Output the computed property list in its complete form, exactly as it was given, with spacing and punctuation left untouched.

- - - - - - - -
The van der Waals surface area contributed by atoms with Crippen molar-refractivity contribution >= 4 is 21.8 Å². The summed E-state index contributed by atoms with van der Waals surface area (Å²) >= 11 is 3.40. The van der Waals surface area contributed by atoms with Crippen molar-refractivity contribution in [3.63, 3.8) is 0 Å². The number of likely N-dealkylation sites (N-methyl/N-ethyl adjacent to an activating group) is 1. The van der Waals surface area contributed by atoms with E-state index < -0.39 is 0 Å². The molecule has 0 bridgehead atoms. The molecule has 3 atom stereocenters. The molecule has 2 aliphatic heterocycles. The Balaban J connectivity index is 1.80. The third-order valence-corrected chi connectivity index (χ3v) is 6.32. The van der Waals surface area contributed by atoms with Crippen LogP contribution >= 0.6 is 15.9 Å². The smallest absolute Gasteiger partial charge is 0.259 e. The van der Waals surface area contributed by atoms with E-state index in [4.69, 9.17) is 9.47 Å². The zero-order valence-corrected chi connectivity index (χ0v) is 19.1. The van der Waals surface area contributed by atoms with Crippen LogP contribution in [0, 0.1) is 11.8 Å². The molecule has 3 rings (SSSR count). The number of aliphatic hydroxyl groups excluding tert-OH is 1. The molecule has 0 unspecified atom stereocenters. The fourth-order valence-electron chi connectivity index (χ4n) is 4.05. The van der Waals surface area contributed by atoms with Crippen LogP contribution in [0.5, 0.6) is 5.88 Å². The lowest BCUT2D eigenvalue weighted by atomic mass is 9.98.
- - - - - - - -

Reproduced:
The van der Waals surface area contributed by atoms with Crippen molar-refractivity contribution >= 4 is 21.8 Å². The summed E-state index contributed by atoms with van der Waals surface area (Å²) >= 11 is 3.40. The van der Waals surface area contributed by atoms with Crippen molar-refractivity contribution in [3.63, 3.8) is 0 Å². The number of likely N-dealkylation sites (N-methyl/N-ethyl adjacent to an activating group) is 1. The van der Waals surface area contributed by atoms with E-state index < -0.39 is 0 Å². The molecule has 0 bridgehead atoms. The molecule has 3 atom stereocenters. The molecule has 2 aliphatic heterocycles. The Balaban J connectivity index is 1.80. The third-order valence-corrected chi connectivity index (χ3v) is 6.32. The van der Waals surface area contributed by atoms with Crippen LogP contribution >= 0.6 is 15.9 Å². The smallest absolute Gasteiger partial charge is 0.259 e. The van der Waals surface area contributed by atoms with E-state index in [4.69, 9.17) is 9.47 Å². The zero-order valence-corrected chi connectivity index (χ0v) is 19.1. The van der Waals surface area contributed by atoms with Crippen LogP contribution in [0, 0.1) is 11.8 Å². The molecule has 3 rings (SSSR count). The number of aliphatic hydroxyl groups excluding tert-OH is 1. The molecule has 0 unspecified atom stereocenters. The fourth-order valence-electron chi connectivity index (χ4n) is 4.05. The van der Waals surface area contributed by atoms with Crippen LogP contribution in [0.5, 0.6) is 5.88 Å². The lowest BCUT2D eigenvalue weighted by atomic mass is 9.98.